“Love” – Amore [pronounced: ah-more-ay]
Perhaps it’s the melody of the language when spoken, or maybe it’s the perfect combination of lilt and flow. Could it be something to do with the essence of Italy itself?
Whatever the reason, and you may have your own opinion and ideas as to why, Italian is the most romantic language in the world.
As well as officially being a ‘Romance language’ – one of a family of languages derived from Latin that also includes Spanish, French and Portuguese – it’s romantic and poetic in nature too.
Words such as amore (love), bella/bello (beautiful) and Ti amo (I love you) are all part of the global language of love and romance, spreading from Italy to all parts of the world.
Maybe that is what led Roman emperor Charles V to declare, as far back as the 16th century: “I speak Spanish to God, Italian to women, French to men, and German to my horse.” By this he meant that Spanish was a language of religion; French was the language of diplomacy and politics in the Royal courts of the time; German was a language of strength and power and Italia was the language of love.
“I love you” – Ti amo [pronounced tee am-oh]
There’s a long tradition of beautifully-written poetry, prose and opera in Italian, and it’s melodic rhythm, when spoken, often makes the speaker sound like they are singing.
With many Italian words ending in a vowel and not-so-many words combining a series of consonants in a row, not only does the language sound musical, it’s perfect for singing too.
Some of the most famous operas were written in Italian and audiences associate seminal works such as Madama Butterfly by Puccini or La Traviata by Verdi with the language.
Indeed, one of the most famous opera arias of all time is Puccini’s Nessun Dorma – forever associated with the Italian 1990 football World Cup – from the opera Turandot, with the lyrics translating as ‘none shall sleep’. Few people could sleep through Pavarotti’s memorable and dramatic renditions of it!
“My Love” – Amore mio [pronounced: Ah-more-ay mee-oh]
Not all famous songs associated with Italy are operatic. Italian-American singer and actor, Dean Martin, a member of the Rat Pack along with Frank Sinatra (who also had Italian parents) made That’s Amore a hit in the 1950s. While’s it’s now associated with Italy it’s not actually an Italian song at all and was written specifically for a movie starring Martin.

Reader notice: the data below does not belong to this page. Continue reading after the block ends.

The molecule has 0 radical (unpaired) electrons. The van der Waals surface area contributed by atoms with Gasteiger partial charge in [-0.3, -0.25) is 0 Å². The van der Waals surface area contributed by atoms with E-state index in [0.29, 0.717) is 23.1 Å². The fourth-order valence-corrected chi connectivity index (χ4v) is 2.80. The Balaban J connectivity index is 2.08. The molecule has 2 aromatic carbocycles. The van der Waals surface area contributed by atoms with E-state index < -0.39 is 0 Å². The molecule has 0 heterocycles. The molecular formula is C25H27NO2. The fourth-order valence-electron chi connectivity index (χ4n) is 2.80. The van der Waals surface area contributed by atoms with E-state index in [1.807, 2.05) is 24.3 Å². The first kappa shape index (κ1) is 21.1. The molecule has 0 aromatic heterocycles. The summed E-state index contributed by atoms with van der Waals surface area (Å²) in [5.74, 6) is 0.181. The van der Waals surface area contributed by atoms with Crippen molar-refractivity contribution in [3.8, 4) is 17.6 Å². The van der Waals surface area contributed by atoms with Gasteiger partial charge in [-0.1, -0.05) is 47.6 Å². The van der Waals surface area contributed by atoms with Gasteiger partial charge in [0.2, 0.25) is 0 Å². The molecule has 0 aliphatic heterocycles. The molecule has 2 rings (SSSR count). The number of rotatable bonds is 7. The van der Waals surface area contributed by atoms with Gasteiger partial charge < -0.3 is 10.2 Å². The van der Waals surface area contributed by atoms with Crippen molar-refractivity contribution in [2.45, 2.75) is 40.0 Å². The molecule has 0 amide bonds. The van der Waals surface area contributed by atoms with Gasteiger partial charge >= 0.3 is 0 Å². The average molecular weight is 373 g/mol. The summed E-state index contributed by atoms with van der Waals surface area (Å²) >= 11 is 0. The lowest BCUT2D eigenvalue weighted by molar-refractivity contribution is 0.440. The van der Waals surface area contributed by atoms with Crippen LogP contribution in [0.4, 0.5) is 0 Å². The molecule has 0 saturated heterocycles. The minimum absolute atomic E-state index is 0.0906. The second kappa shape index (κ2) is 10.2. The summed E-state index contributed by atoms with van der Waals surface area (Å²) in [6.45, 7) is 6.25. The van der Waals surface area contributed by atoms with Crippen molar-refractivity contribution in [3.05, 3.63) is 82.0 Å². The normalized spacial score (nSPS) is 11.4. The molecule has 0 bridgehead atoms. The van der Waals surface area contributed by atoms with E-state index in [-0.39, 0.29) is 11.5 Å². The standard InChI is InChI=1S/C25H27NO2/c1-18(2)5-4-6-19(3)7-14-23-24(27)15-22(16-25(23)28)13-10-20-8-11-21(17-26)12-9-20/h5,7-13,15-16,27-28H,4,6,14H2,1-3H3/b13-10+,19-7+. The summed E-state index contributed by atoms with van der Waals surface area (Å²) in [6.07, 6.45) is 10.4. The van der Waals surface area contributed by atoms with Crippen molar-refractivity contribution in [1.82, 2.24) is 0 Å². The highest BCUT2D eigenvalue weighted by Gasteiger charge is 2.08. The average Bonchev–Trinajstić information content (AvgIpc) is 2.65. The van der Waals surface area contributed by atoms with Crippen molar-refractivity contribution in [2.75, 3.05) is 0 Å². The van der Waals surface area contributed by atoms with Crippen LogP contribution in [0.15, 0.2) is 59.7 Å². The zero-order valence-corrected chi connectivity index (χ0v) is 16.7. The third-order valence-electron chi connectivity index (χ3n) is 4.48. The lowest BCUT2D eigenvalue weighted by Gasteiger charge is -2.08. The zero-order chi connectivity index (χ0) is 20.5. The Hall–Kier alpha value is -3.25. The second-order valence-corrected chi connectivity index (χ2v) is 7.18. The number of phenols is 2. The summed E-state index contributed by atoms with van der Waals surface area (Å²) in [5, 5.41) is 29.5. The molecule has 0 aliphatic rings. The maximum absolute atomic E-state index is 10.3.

However, it did help to popularise the word ‘amore’ – Italian for ‘love’ – and made it familiar to English-language speakers in the middle of the 20th century. It also helped to firmly plant the idea of Italy as a land of love, glamour and romance in the minds of people around the world.
In 1958 Dean Martin (born Dino Paul Crocetti) also made the song Volare famous, which actually was an Italian song, originally recorded by Italian singer-songwriter Domenico Modugno.
Meaning ‘to fly’, Volare’s proper Italian title is Nel Blu Dipinto di Blu (In the Blue Painted Sky). With lyrics including the lines “I keep dreaming in your beautiful eyes, which are as blue as a sky quilted with stars’ it’s no wonder that the song was chosen as the Italian entry in the Eurovision Song Contest in 1958, where it came third. Since then it has become a popular classic, heard in movies and TV programmes as well as on concert stages.
“I miss you” – Mi manchi [pronounced: mee man-key]
If you want to sprinkle some Italian words of love into your conversation – or surprise a special someone with some Italian love poetry or song that you have written yourself – try starting with these words and phrases.
“I adore you” – Ti adoro [pronounced: tee a-door-oh]
“Hello beautiful” (to a woman) – Ciao bella [pronounced: chow bell-a]
“Hello beautiful” (to a man) – Ciao bello [pronounced: chow bell-oh]
“Kiss me!” – Baciami! [pronounced: ba-ch-yamee]
“My sweetheart” – Tesoro mio [pronounced: tay-saw-roh mee-oh]
“Baci” – Kisses [pronounced: bah-chee]